[BreachExchange] MINDBODY Co Data Breach Could Impact 113.5M Users

Destry Winant destry at riskbasedsecurity.com
Mon Oct 15 09:16:45 EDT 2018


FitMetrix, a fitness technology and performance tracking company owned
by MINDBODY, has suffered a data breach that could impact 113.5
million users. The company, which builds fitness tracking software for
gyms and group classes, was acquired by gym and wellness scheduling
service MINDBODY earlier this year for $15.3 million.

Bob Diachenko, Hacken’s director of cyber risk research, revealed the
breach was caused by several servers that were left without a
password. Each record contained a user’s name, gender, email address,
phone numbers, profile photos, their primary workout location,
emergency contacts and more.

Diachenko added that one of the databases even contained a ransom
demand note. “It appears that the attackers are using a script that
automates the process of accessing a database, possibly exporting it,
deleting the database and then creating the ransom note,” he wrote.

While Diachenko contacted the company via email address a week ago to
notify them of the issue, the company only secured the server after
being contacted by another publication.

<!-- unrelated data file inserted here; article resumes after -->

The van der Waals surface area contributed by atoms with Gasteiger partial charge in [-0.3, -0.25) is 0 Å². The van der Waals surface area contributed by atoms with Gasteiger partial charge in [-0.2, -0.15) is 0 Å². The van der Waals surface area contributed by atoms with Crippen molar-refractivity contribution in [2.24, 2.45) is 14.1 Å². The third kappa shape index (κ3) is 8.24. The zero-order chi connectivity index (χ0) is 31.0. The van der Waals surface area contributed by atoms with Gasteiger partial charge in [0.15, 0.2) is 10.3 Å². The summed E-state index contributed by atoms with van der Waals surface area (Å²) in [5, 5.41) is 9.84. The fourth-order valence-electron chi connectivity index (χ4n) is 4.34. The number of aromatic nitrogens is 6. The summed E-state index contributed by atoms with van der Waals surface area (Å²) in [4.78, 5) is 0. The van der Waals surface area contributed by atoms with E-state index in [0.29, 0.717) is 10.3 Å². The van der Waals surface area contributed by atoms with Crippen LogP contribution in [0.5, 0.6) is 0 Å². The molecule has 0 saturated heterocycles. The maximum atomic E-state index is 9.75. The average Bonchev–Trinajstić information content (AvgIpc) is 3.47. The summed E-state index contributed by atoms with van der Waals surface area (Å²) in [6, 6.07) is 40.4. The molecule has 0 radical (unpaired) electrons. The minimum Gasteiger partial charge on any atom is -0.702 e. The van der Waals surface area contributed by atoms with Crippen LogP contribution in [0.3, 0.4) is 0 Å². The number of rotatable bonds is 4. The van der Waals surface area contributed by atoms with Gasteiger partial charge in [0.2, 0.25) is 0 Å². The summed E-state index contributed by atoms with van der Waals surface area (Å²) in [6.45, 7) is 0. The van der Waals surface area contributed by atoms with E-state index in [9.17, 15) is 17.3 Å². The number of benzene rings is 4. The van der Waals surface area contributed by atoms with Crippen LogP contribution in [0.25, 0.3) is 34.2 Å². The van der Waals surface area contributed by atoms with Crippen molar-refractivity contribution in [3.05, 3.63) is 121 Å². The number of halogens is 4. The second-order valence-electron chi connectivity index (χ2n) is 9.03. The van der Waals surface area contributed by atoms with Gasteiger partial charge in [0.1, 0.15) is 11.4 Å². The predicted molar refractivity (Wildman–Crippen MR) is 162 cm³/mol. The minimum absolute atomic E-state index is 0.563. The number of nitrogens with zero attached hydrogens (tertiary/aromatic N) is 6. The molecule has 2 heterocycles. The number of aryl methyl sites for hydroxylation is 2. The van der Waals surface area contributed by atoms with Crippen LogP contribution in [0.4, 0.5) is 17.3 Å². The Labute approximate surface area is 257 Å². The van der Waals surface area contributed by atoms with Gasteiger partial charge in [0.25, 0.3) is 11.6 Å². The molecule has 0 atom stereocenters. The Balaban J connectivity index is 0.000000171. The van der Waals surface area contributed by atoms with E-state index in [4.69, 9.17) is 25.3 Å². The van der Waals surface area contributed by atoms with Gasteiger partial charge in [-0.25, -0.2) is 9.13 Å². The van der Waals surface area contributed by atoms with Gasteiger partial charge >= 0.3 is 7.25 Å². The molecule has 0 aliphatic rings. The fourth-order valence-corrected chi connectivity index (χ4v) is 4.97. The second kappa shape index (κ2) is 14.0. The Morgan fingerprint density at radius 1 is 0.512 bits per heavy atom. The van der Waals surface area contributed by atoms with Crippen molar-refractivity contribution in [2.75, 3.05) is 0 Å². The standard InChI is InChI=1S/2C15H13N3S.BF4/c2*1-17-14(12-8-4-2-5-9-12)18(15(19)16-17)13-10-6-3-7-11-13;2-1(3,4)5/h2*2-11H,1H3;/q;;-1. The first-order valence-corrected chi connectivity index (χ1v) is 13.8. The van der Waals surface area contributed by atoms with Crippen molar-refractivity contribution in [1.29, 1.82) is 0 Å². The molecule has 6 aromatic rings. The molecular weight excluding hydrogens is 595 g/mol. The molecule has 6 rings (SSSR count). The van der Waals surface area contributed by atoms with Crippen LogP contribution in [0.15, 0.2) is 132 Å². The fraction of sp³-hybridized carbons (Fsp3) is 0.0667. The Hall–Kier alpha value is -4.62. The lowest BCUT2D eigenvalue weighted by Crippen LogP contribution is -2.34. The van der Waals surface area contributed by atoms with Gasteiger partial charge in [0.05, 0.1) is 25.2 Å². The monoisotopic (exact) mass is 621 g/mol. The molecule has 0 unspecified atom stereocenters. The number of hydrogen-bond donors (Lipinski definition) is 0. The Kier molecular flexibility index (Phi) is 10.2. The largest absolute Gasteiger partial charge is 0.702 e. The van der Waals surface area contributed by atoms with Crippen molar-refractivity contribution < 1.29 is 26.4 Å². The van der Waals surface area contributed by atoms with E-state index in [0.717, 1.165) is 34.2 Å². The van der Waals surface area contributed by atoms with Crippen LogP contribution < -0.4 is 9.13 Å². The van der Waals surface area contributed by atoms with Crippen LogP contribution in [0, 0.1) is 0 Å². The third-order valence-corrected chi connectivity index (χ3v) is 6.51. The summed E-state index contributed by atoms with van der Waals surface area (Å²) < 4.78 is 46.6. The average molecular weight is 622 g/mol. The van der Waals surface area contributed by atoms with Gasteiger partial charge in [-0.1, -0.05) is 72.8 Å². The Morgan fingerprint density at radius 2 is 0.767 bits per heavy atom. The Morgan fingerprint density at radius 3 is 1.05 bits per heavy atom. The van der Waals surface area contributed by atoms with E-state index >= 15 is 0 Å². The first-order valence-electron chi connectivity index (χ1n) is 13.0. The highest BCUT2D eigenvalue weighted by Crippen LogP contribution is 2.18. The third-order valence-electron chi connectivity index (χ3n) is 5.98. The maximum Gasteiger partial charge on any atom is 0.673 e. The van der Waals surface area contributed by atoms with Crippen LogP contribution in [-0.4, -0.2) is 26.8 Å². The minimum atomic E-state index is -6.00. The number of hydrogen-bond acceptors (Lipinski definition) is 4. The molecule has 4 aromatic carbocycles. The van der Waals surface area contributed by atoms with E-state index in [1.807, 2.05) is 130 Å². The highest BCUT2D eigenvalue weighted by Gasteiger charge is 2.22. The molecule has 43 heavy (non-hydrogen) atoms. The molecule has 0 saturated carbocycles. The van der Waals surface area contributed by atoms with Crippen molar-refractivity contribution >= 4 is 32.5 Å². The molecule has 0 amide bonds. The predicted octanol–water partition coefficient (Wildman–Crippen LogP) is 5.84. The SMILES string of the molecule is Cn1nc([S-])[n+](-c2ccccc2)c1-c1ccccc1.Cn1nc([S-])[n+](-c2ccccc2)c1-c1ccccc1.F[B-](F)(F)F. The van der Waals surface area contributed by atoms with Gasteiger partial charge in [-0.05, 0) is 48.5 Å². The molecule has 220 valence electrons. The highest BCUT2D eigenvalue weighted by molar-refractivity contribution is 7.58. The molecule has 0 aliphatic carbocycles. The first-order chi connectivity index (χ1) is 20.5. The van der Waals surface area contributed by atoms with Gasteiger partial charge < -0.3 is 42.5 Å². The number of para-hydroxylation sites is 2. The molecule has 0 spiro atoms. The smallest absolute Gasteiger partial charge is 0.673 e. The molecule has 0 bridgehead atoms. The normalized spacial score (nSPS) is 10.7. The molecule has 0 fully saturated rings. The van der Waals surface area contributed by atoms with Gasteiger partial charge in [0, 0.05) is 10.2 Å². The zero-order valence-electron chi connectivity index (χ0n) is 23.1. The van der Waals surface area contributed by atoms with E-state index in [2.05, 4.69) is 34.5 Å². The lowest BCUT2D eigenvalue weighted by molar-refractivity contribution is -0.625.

“We recently became aware that certain data associated with FitMetrix
technology stored online may have been publicly exposed,” said Jason
Loomis, MINDBODY’s chief information security officer. “We took
immediate steps to close this vulnerability. Current indications are
that this data included a subset of the consumers managed by
FitMetrix, which was acquired by MINDBODY in February 2018, and did
not include any login credentials, passwords, credit card information
or personal health information.”

However, Diachenko said there was “some” health information in the
data, and publication also found several records that included height,
weight and shoe sizes of users. MINDBODY spokesperson Jennifer Saxon
would not elaborate on the incident any further, but the company said
it will “comply with all applicable legal obligations” in reporting
the data exposure to U.S. and European authorities. However, it
wouldn’t comment on whether or not it will inform customers of the
security lapse.

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